CAIR accused of covering up multiple abuse allegations against women by Florida director

The Council on American-Islamic Relations (CAIR) is coming under fire for allegedly ignoring multiple allegations of sexual abuse of women by its former Florida chapter executive director.

Hassan Shibly, 34, who resigned from his post in January, has been accused by several women who have also charged the national organization with indifference over their allegations as well as being biased against them.

One of the women, Jinan Shbat, who worked in CAIR’s headquarters in Washington, D.C., for three years until January 2020, said that the organization essentially ignored the allegations against Shibley and that officials are generally hostile towards women.

“Hassan got to leave on his own terms, looking good in a specific way, and CAIR just let it happen,” Shbat told NPR. “The standard for them was just to not believe the women and to believe him first, you know. And it’s just on-brand.”

According to the outlet, incidents of bullying, secret marriages, and sexual harassment were linked to Shibley, including by his estranged wife who posted a video to a GoFundMe page late last year begging for help after he cut her and their three children off financially.

“For years, I’ve been in an abusive relationship, and the situation at home has become unbearable,” Imane Sadrati said looking into the camera. “I finally decided to build the courage to start over for my children and I.”

The allegations come after Shibley led the very prominent Florida chapter of CAIR, which has been accused of supporting Islamic terrorist groups, for about 10 years. He resigned within 15 days after his estranged wife posted her video. In a subsequent interview with NPR, Shibly denied he is an abuser or that he twisted his wife’s arm, slapped her and then pushed her against a wall during an incident in the summer of 2020 that Sadrati noted in court filings. He also denied other allegations of sexual abuse.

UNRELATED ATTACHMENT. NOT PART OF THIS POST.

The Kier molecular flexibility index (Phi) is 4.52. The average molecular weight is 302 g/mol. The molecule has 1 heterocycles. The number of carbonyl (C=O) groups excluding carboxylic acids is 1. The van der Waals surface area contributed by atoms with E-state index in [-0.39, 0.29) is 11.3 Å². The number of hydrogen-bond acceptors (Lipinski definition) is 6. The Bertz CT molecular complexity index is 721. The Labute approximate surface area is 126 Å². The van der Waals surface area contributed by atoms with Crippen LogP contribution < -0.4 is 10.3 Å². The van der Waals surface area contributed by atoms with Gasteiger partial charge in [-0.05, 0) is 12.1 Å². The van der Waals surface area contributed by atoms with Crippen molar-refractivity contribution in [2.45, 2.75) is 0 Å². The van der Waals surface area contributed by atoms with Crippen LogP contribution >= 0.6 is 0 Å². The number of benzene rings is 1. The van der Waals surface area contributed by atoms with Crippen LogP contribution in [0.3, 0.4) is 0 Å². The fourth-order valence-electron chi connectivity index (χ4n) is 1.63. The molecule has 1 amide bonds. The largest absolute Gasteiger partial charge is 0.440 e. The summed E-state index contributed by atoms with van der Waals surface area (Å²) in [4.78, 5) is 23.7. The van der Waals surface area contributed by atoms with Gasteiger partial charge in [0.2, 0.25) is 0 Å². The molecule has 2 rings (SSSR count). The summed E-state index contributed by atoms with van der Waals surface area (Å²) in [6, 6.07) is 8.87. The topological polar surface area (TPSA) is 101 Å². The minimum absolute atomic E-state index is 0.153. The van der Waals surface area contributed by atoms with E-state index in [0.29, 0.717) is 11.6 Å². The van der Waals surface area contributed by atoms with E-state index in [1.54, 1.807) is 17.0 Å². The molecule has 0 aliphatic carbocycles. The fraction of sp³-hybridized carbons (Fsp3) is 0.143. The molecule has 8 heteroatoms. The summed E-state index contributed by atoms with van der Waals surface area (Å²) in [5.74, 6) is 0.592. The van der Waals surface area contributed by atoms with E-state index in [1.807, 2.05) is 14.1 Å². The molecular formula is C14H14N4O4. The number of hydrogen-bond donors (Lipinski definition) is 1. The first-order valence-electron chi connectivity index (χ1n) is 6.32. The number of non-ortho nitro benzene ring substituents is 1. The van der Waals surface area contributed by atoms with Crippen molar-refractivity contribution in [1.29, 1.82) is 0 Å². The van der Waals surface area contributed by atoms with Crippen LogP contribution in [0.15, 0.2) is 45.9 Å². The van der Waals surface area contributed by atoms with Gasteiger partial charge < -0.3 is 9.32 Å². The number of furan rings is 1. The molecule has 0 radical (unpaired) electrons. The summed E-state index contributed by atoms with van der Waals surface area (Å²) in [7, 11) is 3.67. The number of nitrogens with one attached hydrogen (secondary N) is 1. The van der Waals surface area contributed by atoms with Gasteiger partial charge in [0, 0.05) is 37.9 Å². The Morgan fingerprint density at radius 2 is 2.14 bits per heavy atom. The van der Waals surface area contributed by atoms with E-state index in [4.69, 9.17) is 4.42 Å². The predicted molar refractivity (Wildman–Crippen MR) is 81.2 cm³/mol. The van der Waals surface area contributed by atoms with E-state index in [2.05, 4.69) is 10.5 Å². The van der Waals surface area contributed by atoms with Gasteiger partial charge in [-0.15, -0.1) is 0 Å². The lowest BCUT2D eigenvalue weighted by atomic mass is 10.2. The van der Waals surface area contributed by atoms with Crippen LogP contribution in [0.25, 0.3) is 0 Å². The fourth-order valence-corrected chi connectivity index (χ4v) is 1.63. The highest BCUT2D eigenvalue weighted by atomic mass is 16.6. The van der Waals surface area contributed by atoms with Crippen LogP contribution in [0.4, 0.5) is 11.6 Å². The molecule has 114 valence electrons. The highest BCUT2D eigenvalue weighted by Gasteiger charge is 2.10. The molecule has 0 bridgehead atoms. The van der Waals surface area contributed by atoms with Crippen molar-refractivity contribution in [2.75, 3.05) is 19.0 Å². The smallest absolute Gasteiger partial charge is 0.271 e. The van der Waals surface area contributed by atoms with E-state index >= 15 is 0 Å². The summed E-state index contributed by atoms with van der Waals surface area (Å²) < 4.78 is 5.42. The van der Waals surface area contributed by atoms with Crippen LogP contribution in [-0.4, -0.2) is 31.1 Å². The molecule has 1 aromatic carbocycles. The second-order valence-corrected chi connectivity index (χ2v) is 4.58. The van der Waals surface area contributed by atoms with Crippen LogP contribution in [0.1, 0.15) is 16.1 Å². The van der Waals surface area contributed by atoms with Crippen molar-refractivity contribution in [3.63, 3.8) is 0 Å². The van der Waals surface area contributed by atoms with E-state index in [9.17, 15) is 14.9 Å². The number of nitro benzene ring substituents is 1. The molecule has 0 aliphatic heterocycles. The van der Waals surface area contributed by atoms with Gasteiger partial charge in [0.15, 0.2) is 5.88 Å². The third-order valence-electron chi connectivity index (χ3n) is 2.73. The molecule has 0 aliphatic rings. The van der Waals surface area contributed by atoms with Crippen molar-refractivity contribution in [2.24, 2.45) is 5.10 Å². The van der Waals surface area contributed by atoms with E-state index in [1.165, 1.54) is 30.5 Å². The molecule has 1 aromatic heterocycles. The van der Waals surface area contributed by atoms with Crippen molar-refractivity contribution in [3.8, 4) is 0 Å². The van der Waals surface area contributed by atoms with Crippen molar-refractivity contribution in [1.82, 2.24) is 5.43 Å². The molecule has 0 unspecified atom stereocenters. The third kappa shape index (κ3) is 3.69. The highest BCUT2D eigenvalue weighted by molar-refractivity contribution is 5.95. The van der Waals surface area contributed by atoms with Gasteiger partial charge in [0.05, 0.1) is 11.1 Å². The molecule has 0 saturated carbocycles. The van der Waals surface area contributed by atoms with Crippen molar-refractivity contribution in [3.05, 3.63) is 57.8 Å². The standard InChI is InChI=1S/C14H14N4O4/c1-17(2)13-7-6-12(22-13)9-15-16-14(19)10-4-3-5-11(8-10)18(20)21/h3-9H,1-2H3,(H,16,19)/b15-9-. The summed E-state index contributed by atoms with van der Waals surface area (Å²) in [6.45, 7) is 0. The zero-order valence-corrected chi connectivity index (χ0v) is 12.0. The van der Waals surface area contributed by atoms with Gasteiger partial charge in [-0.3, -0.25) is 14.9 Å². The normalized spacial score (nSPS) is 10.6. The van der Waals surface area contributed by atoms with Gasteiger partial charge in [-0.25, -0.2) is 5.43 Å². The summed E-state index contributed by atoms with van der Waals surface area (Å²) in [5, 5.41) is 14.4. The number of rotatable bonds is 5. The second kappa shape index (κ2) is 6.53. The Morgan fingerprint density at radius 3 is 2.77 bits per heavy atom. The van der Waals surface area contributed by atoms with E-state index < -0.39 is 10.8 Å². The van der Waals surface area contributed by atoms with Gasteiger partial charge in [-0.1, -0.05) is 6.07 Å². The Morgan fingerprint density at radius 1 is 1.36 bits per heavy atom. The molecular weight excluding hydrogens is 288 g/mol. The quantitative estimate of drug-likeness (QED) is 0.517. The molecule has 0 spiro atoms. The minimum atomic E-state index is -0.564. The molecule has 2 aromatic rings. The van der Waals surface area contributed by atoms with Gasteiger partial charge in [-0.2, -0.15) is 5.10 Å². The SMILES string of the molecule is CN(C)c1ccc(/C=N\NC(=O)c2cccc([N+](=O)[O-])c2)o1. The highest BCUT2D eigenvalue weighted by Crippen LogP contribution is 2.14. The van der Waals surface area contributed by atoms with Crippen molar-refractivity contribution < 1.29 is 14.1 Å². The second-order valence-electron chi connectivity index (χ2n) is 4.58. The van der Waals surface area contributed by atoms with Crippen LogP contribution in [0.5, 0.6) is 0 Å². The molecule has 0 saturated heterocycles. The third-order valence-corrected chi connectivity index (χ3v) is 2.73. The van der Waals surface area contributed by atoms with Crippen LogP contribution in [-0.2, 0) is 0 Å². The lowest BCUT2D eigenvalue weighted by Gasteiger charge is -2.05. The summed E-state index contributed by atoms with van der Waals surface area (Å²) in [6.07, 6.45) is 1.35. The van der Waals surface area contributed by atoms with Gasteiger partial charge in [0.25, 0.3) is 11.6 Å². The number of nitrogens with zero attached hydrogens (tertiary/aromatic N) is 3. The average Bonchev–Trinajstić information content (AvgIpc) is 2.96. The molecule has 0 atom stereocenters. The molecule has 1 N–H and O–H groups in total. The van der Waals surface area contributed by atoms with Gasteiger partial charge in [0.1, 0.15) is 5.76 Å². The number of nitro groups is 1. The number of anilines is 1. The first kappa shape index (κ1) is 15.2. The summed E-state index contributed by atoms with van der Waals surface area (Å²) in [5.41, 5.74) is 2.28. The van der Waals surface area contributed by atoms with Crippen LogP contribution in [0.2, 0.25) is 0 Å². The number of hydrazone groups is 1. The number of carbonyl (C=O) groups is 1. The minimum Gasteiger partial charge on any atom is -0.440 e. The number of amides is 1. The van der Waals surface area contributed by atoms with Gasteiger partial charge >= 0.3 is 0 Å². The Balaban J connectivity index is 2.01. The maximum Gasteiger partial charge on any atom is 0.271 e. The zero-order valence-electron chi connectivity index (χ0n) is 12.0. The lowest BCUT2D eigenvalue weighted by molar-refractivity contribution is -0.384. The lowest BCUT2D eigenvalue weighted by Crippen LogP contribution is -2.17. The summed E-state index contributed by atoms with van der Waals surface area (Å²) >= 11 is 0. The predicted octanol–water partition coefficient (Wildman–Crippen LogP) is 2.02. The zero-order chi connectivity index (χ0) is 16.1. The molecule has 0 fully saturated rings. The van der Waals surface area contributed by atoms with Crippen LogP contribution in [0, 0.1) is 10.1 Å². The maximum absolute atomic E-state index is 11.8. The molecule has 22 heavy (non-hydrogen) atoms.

Though he resigned, the allegations did not go away. In fact, after his departure, several more women felt emboldened to discuss their allegations of sexual misconduct and emotional abuse by Shibly as well as alleged workplace discrimination at the organization’s national office and other high-profile chapters.

“NPR interviewed a half-dozen Shibly accusers and reviewed internal CAIR documents, social media posts and email exchanges. Together, the accounts portray Shibly as a man who used his position to seduce women and bully critics with impunity,” the outlet reported.

In addition, critics of the former chapter director say his alleged activities were hidden due to a culture of silence that is at least partially linked to Muslim cultural taboos including the open discussion of personal scandals and fears that the fall-out from public disclosures would fuel anti-Muslim reactions.

Another woman who worked with Shibly at the Florida chapter, Laila Abdelaziz, said she quit her position in 2016 after he allegedly sexually harassed her. She went on to say that CAIR leaders won’t address such behavior and allegations because she believes Muslim communities are already discriminated against and targeted by hate crimes. Still another, Kyla McRoberts, said Shibly attempted to use his position as a Muslim leader as well as her naiveté as a recent convert to Islam to “trick” her into agreeing to a “secret marriage” in 2016 without his wife’s knowledge.

“When your community is being attacked and diminished and demeaned every single day,” Abdelaziz told NPR, “it’s difficult to invite even more of that.”

For his part, Shibly, in a two-hour interview with NPR he refused to let be recorded, showed pictures of a black eye he said he received from his wife, though the alleged incident was not reported to police and Sadrati denied it.

“Her accusations are absolutely and blatantly false,” he said. “She’s using my position and the legal system to gain advantage in our ongoing legal divorce process.”

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Jon Dougherty

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